Another important event was the passage of a policy on the use of prescription drugs. This policy re-affirms that "the art, philosophy and science of chiropractic have always emphasized the inherent recuperative power of the body to heal itself without the use of drugs or surgery and the legal scope of practice of chiropractic in all jurisdictions is based upon that premise."
The policy concludes: "The World Federation of Chiropractic resolves that for reasons of chiropractic principle, patient welfare and interdisciplinary cooperation, the practice of chiropractic does not include the use of prescription drugs; chiropractic patients who may benefit from prescription drugs should be referred, where appropriate, to a medical doctor or other suitably qualified health care practitioner."
Dictionary Definition of Chiropractic Developed
The delegates also established a dictionary definition of chiropractic that can be used in dictionaries around the world:
"Chiropractic: A health profession concerned with the diagnosis, treatment and prevention of mechanical disorders of the musculoskeletal system, and the effects of these disorders on the function of the nervous system and general health. There is an emphasis on manual treatments, including spinal manipulation or adjustment."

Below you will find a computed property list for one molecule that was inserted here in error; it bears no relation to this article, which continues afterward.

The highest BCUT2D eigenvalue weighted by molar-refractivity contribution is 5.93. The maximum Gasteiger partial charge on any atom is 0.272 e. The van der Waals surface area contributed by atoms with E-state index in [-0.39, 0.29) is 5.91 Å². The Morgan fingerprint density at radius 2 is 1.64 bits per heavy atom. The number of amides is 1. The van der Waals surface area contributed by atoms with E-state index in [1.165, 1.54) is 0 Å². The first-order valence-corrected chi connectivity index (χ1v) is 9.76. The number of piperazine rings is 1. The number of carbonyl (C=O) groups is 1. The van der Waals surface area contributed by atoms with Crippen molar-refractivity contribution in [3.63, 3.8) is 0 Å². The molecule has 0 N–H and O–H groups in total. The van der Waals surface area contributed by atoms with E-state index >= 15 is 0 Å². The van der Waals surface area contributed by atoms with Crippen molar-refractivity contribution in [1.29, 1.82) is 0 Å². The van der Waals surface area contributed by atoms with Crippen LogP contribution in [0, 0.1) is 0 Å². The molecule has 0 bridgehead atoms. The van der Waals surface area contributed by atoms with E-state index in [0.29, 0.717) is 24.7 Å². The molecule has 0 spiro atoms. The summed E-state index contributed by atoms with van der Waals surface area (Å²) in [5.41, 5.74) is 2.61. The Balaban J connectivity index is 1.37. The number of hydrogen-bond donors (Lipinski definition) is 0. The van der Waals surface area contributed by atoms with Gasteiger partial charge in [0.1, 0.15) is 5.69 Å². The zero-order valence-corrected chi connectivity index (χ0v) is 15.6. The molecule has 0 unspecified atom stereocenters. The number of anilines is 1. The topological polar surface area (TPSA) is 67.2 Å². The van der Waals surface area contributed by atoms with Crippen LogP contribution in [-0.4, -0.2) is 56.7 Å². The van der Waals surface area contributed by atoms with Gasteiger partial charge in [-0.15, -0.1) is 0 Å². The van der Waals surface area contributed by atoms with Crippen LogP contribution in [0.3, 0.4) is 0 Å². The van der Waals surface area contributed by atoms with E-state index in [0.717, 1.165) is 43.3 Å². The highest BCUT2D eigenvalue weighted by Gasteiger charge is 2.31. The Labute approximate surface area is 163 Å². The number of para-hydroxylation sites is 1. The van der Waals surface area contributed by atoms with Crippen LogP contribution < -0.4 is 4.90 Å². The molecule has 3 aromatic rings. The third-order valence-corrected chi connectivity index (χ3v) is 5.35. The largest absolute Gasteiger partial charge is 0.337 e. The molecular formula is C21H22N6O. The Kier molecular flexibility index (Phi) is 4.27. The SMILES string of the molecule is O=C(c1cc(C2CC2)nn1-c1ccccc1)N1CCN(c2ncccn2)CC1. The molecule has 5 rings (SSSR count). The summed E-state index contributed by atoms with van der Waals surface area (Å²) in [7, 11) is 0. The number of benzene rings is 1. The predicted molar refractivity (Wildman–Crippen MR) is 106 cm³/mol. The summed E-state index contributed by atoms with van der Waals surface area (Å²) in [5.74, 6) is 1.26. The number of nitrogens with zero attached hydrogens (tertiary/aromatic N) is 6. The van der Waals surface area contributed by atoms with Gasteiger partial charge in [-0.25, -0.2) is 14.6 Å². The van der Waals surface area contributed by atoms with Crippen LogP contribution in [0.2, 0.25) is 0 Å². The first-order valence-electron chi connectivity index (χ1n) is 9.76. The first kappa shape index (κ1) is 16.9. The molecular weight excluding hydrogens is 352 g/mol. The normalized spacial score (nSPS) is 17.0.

WFC Conference Program
The last three days of the World Chiropractic Congress featured a vast array of international speakers and presentations. This part of the week was well-attended, predominantly by DCs from Australia and New Zealand. Under the rubrics of "traditional and new approaches," there were dozens of individual presentations (as many as eight presentations occurring simultaneously), a number of panel discussions, and various workshops.
One of the highlights of the sessions was the "New Zealand Commission of Inquiry -- 20 Years Later." Chiropractic patients, doctors, attorneys, a judge and others who were present during the New Zealand Commission of Inquiry recollected events that shaped the course of chiropractic in New Zealand and elsewhere.
Original Chiropractic Research